And when I lead Hazelnut, Fiona, and her buckling cousin into their new pen and shed, I think I will finally be able to call myself a mother AND a true urban homesteader! Damn it is going to feel good!!!

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It’s that time of year again: The sun sets earlier, there is a wee nip of fall in the air, the divine smell of roasting chilies is everywhere, I am beginning to get sick of fresh veggies, and a deep melancholy is winding it’s way to the surface of my heart. Why does it surprise me year after year? I am happily busy with farm chores, family trips, visitors, daily life… and then my feet start to drag and I find myself turning inward. Yes, it’s that time of year again… time to light the candle, time to remember difficult memories. 6 yrs ago today, on August 28th, 2005, our son Rowan was born… and died. Or perhaps I should rephrase: He died and was born.

Rowan Cecil Scott Roch was 20 inches long and weighed 7 lbs 11 oz. He had wavy ginger hair. He looked like his namesake – his great grandmother Cecil. His eyes never gazed into mine and his lungs never knew the shock of the first inhalation of our atmosphere. He was beautiful, perfect, and dead.

Our last prenatal appointment was on a Tues and he was very active with a strong heartbeat, ready to take on birth and life. My due date was 4 days later – on a Saturday – and like clockwork, my contractions began in earnest, exactly on time. Birth bag was packed, car seat strapped in awaiting his little body, and we drove to the birth center, nervous and very, very excited to meet our son after a natural water birth. But the midwife could find no heartbeat. I didn’t worry for a second. Truly. It was all too right. My pregnancy had been picture-perfect, I had taken my pre-natals and fish oil, done my pre-natal yoga, meditated and talked to our son, had (reluctantly) one ultrasound at 25 wks, taken long walks while describing to our baby the beauties of the stark, windswept mesa we lived on. I had faith and I had trust… back then. The hospital nurse ran the ultrasound wand over my bursting belly again and again in silence. The midwives were silent. Randy was silent. The entire world seemed to hold it’s breath. “I am sorry Ms. Scott. There is no heartbeat. Your baby is dead.”

Time screeched to a halt. No one moved. I heard the blood rushing in my ears, pounding along with my racing heart, beating fiercely enough for both of us. Disbelief. Anger. But not grief – not yet. I slammed the door on my grief and my eyes remained dry. Some other part of my personality pulled out my “take charge” hat and slapped it firmly on my head, pushing back the panic, the collapse, the puddle on the floor I so badly wanted to be. “Are you sure?” Was that really my voice? I sounded so far away… so not like myself… so harsh… so stern. “Yes.” the nurse confirmed. “I am so very sorry.” I cleared my throat. “Well,” I said in the distant stranger’s voice, “I guess I don’t need a natural birth anymore as that was for my baby. Let’s get this over with then. I want an epidural and a C-section. Let’s do it.” Christ! Who WAS this woman talking? How could she be so cold and calculated?

It was 30 minutes before the anesthesiologist came to the room. My contractions continued. I told Randy to call my support person, Joanne, and tell her she didn’t need to come. I was all steel, teeth clenched. The anesthesiologist returned again after an additional 30 minutes to inform me he could not give me any form of anesthesia due to the types of supplements I had been taking. There was a chance my blood would not clot and I could bleed internally. Too risky. Joanne burst in, face stained with tears, and marched to my bed. “Not coming my ass! Fuck that!” Some how I found the ability to laugh – only she could have gotten away with that maneuver. My labor lasted 12 hrs, my heart numb and my body wracked with pain. My sole job was to keep my shit together and push away the stinkin’ elephant in the room: You are going through all this pain and suffering for nothing! Your baby is DEAD.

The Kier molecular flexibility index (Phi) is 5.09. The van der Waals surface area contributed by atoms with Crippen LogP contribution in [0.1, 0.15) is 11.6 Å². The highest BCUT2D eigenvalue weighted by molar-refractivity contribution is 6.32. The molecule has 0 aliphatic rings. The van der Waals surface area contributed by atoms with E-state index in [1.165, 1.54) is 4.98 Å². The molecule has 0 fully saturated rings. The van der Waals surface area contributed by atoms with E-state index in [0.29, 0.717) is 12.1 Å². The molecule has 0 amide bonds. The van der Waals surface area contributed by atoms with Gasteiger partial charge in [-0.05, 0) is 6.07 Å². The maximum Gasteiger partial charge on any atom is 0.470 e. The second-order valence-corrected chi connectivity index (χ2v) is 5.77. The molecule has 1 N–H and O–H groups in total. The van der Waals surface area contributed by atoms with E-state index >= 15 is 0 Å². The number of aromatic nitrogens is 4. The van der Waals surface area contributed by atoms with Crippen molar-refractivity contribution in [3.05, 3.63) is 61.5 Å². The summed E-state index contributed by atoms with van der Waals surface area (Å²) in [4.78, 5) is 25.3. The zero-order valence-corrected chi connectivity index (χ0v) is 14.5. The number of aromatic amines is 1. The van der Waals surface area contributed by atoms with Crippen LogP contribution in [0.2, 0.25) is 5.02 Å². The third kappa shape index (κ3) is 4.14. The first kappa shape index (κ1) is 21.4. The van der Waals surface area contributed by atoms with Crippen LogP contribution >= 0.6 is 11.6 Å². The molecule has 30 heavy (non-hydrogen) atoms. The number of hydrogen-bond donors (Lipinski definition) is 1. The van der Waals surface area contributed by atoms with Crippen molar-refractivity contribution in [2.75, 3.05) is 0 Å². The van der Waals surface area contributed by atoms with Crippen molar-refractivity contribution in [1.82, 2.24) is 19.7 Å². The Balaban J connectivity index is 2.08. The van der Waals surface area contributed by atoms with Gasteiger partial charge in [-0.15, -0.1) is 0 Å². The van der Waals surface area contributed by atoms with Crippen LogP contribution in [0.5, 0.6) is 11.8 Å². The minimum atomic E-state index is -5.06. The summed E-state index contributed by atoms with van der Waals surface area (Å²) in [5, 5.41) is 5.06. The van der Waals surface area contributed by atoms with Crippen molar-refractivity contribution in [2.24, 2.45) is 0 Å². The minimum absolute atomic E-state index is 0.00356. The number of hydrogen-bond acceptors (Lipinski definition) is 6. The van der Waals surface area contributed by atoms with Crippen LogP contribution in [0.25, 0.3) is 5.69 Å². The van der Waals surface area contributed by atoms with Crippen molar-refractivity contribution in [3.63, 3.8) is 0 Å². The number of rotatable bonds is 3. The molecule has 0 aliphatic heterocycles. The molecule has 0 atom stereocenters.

On the morning after my due date, with an unbelievable rush of pain, Rowan’s body sloshed out into the waiting hands of our loving midwife. I was cynically aware the doctor had let her catch – after all, there was no liability issue with an already dead baby. I closed my eyes in utter relief and drifted into a dark silence, so akin to the world he had just come from. After what seemed like eternity, there was a nudge against my arm, bringing me back to my exquisite pain. I opened my eyes upon Randy’s tear-stained face. In his arms was a little blanketed bundle. How could this be happening? Why were those long, strong limbs so still and white? Where was the newborn mewling? The thrashing, pink fists? I noticed then I was seeing the scene from above my body, void of emotion, watching the exhausted midwives, Joanne beside me, the nurse a discrete distant away, and Randy’s shoulders shaking in unchecked grief. I reached out instinctively for my son, cradled him tenderly, and set about examining every inch of his body with stoic remove. His tiny fingernails were stained with meconium. There was a crimson drop of blood resting just inside one nostril. His lips were the color of ripe cherries. His skin was white, waterlogged, wrinkled and blistered. I realized with a clinical eye that he had been dead for a few days and the lack of circulation had caused this. His wet hair was plastered against his head in light auburn waves. He was so very limp and heavy; It was hard to contain his drooping, flaccid appendages. My heart wrapped around him like a steel band of fierce protection. Laying on my side, both my body and soul in tremendous pain, I cuddled him tightly in my arms refusing to let go…. for a long time. The warmth he had borrowed from my womb slowly faded and his stiffening body became cold against me.